Last week, many residents of Columbia's Kings Contrivance and Hickory Ridge villages were startled by a loud boom -- one that turns out to have been an earthquake registering magnitude 2.0.
The earthquake was the biggest one in the county since the spring of 1993, when Howard was shaken by 16 small quakes, one of which registered magnitude 2.7.
Dozens of concerned Howard residents called 911 in the early hours of Dec. 22, many claiming to have heard the tell-tale thunderclap of an earthquake. But some were befuddled by the sound.
"It sounds like a car crashing into your house, and it feels like it too," said Deborah Spotten, who lives on Walnut Grove near Atholton Middle School and felt two tremors. "I don't know what the deal is with the boom."
No injuries were reported from the quake, said Sgt. Robert Wiseman, emergency management officer from Howard County Department of Fire and Rescue.
Most of the callers were able to identify the booming sound of an earthquake because they were familiar with the loud bang and shaking ground from the 1993 quakes, he said.
John Minsch, a geologist with the U.S. Geological Survey's National Earthquake Information Center in Golden, Colo., said the earthquake's tremors were picked up by his agency's seismographs, but it was not strong enough for regional equipment in Delaware to record.
Minsch could not pinpoint the earthquake's epicenter, but most of the reports from residents came from both sides of U.S. 29 between its intersections with Broken Land Parkway and with Route 32.
"Even though it was very minor, it seems it was, indeed, a genuine earthquake," Minsch said.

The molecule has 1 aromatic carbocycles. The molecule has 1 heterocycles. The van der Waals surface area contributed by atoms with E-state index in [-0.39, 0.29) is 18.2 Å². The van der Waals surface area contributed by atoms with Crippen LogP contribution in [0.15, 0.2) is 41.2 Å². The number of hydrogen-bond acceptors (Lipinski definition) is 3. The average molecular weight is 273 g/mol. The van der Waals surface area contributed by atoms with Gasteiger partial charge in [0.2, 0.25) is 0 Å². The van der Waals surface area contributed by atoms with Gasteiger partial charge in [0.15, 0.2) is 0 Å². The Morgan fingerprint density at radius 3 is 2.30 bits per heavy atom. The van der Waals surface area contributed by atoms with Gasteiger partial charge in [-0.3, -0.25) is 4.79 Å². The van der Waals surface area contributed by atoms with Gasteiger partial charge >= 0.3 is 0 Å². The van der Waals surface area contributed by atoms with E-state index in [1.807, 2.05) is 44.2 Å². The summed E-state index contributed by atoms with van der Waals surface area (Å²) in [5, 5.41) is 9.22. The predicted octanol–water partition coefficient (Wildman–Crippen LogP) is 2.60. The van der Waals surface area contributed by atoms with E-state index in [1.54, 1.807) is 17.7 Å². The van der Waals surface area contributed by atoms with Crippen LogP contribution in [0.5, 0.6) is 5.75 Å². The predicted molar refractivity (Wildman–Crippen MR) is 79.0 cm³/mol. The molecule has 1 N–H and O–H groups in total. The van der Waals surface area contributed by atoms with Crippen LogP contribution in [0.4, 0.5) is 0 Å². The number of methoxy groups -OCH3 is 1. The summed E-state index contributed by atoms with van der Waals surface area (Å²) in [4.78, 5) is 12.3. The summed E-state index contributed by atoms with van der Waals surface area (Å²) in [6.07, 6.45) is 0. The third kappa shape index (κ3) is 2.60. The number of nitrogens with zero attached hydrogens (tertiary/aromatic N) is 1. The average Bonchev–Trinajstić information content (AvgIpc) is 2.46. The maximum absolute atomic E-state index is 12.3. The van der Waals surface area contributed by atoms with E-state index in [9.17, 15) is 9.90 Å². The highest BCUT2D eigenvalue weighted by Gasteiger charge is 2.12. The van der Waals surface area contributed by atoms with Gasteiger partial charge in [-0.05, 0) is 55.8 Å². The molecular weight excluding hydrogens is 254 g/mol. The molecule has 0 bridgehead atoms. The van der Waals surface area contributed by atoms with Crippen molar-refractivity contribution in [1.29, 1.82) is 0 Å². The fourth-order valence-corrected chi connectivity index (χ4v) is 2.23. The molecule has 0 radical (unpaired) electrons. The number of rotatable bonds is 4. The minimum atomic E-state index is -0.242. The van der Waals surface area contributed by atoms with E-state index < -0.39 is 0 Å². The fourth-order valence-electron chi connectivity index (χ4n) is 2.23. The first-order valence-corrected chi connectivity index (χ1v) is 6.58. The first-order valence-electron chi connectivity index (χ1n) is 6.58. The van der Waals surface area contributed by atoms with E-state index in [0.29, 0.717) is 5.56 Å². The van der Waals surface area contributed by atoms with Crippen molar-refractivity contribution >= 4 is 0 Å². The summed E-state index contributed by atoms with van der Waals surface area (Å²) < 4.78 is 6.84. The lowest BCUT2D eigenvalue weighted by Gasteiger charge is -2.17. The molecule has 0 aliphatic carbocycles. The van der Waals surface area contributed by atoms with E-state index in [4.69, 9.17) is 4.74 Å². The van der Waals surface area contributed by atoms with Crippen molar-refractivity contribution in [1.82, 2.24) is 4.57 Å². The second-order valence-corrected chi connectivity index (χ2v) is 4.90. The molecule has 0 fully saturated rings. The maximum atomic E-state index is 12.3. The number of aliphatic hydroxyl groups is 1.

An earthquake registering a magnitude of 2.0 sometimes is not even felt by nearby residents, according to experts.
But Bane Kelley, a resident of Amherst Drive in Allview Estates, said the early morning tremor drove him right out of bed.
"It really shook the house pretty good," Kelley said. "We woke up and checked the house.
"The sound and effects are not like the ones in California," he said. "They are like explosions and sort of rattle everything about."
Kelley said that, after he felt Howard's last round of tremors, he bought earthquake insurance for $150 a year.
He hasn't had to use it, he said, but he has noticed cracks in the cement in the ceiling of his carport since the Dec. 22 temblor.
Columbia was hit by a wave of earthquakes over four weeks in March and early April of 1993.
The strongest occurred between March 10 and March 14 of that year, and measured magnitudes 2.0 and 2.7, each prompting hundreds of calls to the county's communications center.
Earthquake magnitudes, which range up to 8.0, are calculated from ground motion recorded on seismographs; an earthquake of magnitude 3.0 is 10 times stronger than one of magnitude 2.0.
Columbia's last confirmed earthquake was in late October 1993. Since then, there have been seven reports of tremors in the county, but no confirmed earthquakes until last week.
Just two weeks ago, Wiseman said, seismologists from Columbia University set up instruments to measure and study earthquakes at the Johns Hopkins Applied Physics Laboratory in Laurel.
However, that equipment was not working the morning of Dec. 22, he said.
Many geologists have theorized that Columbia is on a crack in the earth's upper crust -- known as a "diabase dike" -- which is about a half-mile west of U.S. 29 and stretches from Scaggsville to Lancaster, Pa.
About 170 million years ago, the crack filled with molten rock which left the ground weak in that area.
Seismologists say shifting pediment from the Atlantic Ocean to the Appalachians may have put pressure on the area and a resulting release of pressure may be the cause of the quakes.
An earthquake registering 4.5 hit Phoenix in Baltimore County in 1939, a series of tremors rattled the north end of the "diabase dike" in Lancaster and some parts of the Baltimore area in 1984, and a small earthquake hit Randallstown in 1990.
Pub Date: 12/31/96